If you’re coming from the big rocks, there are some things you should know…
You may simply incur some roaming costs, but equally you may not have access to data or calls on arrival if you don’t check with your provider first. When you speak to them you should make it very clear that you’re talking about the Isle of Man specifically (as often the person on the phone will have to go and check with somebody).
One of the fun things about Isle of Man’s crown dependency status is that whilst they have the pound (despite not being in the UK or the EU), its technically the Manx pound. In practice, you can use any UK cash on the island no problem, but you might get some funny change that you can’t spend back home! (Denominations below £1 still work fine in parking meters and vending machines, mind…)
Like Scotland, the Isle of Man often enjoys four seasons in a day! Basically, don’t only pack your flip-flops and shades (even if it is the end of July).
Reaching the island
The Isle of Man is reachable by plane or ferry. As with Accommodation, there’s some great info on the Official Isle of Man Visitor Website. You shouldn’t need a passport (although it can’t hurt to bring it), but if you’re checking in bags on a plane for example, then you will need some form of ID.
Flights are available from various locations, but bear in mind that delays are not uncommon when the sea god Manannan chooses to hide the island with his mists! (Or maybe some airlines simply aren’t that great…)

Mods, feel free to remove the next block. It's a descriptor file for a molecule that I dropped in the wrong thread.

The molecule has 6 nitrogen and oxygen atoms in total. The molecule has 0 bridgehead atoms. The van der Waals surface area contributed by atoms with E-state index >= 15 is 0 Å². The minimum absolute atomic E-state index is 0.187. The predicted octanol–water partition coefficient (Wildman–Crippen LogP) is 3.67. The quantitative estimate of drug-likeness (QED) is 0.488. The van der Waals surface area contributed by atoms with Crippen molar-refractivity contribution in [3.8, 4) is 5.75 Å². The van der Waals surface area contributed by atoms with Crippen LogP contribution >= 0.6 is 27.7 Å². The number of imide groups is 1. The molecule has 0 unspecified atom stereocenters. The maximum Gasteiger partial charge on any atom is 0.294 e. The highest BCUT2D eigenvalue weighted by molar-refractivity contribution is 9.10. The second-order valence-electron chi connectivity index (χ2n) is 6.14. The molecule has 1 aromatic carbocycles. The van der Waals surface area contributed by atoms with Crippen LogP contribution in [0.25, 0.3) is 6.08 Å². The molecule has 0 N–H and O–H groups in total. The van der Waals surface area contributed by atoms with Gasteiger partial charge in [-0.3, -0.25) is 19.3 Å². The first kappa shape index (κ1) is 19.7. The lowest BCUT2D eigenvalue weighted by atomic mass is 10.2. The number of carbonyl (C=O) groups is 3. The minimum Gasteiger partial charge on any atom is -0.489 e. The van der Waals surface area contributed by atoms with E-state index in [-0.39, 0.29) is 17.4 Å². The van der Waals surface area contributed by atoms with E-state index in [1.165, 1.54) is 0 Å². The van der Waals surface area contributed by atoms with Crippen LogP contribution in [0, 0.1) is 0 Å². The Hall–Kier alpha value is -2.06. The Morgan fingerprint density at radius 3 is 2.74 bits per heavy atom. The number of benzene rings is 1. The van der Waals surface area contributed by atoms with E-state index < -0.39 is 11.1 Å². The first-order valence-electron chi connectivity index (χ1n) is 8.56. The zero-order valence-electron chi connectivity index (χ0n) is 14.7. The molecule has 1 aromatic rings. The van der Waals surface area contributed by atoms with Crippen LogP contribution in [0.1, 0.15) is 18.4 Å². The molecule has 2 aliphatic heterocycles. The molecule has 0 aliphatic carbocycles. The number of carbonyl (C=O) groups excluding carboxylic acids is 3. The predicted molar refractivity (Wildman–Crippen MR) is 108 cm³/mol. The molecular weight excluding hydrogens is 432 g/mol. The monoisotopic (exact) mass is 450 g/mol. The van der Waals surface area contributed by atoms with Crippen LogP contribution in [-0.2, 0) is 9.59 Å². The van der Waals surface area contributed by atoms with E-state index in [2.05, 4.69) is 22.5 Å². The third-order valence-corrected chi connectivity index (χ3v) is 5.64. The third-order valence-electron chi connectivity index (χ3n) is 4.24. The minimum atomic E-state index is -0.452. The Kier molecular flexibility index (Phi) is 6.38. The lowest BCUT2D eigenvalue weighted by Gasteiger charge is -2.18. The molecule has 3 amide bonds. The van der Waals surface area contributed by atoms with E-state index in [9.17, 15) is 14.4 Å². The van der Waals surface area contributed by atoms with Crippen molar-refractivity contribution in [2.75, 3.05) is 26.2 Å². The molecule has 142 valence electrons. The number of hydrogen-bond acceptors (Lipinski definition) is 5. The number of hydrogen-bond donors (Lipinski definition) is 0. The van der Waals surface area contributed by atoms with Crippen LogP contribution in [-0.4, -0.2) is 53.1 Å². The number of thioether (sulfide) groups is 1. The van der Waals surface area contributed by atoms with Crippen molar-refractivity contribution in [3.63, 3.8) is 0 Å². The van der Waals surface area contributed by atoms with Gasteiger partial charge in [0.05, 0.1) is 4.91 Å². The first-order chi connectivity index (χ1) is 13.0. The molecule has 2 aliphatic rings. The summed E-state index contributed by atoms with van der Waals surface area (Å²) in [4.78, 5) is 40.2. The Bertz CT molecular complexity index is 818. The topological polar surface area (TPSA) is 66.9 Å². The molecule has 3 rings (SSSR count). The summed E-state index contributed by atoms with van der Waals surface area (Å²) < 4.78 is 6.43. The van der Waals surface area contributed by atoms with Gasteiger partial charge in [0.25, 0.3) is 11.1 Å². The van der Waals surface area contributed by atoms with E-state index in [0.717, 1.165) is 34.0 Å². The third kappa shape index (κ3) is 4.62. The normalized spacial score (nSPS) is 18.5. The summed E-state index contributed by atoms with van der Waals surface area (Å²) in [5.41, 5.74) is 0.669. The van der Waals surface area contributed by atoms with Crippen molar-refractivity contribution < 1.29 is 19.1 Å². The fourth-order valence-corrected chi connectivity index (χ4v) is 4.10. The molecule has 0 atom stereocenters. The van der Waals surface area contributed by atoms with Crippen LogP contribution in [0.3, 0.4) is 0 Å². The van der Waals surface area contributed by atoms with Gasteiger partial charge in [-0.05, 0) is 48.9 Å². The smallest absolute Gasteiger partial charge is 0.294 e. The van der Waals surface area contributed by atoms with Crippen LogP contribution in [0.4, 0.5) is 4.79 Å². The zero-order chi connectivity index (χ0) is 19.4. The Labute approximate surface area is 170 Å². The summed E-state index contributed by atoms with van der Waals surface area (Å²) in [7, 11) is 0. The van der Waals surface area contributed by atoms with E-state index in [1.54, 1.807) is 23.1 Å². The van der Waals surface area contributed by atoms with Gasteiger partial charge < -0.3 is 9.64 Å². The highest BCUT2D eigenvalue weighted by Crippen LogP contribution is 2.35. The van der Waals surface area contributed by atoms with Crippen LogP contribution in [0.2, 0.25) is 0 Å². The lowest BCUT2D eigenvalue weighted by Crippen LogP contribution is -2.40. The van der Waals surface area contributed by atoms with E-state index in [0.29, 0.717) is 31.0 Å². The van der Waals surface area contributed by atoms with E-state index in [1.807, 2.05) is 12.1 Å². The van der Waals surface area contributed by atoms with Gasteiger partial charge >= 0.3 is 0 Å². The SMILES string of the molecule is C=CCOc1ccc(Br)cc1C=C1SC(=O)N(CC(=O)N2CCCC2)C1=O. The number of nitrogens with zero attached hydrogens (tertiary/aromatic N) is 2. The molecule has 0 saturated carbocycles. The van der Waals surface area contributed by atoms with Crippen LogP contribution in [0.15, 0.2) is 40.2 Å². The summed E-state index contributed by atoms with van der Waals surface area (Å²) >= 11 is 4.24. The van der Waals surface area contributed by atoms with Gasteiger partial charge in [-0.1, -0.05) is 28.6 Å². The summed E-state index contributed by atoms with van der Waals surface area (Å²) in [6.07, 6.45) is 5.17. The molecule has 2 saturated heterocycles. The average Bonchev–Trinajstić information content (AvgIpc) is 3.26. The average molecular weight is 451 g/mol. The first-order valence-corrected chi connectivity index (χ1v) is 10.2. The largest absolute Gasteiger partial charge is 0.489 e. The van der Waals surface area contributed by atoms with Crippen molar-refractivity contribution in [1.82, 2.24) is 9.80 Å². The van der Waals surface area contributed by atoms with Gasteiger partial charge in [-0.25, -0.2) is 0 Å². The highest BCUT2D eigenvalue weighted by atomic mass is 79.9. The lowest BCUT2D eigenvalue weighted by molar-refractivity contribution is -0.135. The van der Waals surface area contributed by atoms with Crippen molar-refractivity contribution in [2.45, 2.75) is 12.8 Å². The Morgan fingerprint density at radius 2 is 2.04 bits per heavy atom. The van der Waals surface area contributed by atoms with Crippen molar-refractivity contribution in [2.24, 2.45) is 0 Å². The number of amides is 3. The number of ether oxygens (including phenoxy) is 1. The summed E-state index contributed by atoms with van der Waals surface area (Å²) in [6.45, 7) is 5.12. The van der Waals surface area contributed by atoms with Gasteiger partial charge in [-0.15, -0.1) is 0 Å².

- easyJet fly from London Gatwick, London Luton, Liverpool and Bristol
- British Airways from London City
- FlyBe from Birmingham, Manchester and Liverpool
- Aer Lingus from Dublin
Sadly, flights no longer seem to operate from Newcastle and Belfast since Eastern Airways merged with FlyBe 🙁
With your car or on foot, the Isle of Man of Steam Packet ferry travels from Liverpool, Heysham and Belfast.
Places to visit
If you’ve got any time for exploring, we’d recommend going for a walk up Bradda Head from Port Erin (which we’re hoping to do Sunday morning if you’d like to join us), or popping down to The Sound with its views of the Calf of Man and café.
The Steam Railway from Port Erin to Douglas (stopping at Port St Mary and Castletown) and the Manx Electric Railway (tram) running north from Douglas (connecting to the Snaefell Mountain Railway) are great ways to explore more of the island.
You may also wish to visit Peel (with its castle, beach, kiosk café and the House of Mannanan) or even Spooyt Vane in the west; the Laxey Wheel north of Douglas in the east (the largest working water wheel in the world); Snaefell mountain or somewhere else!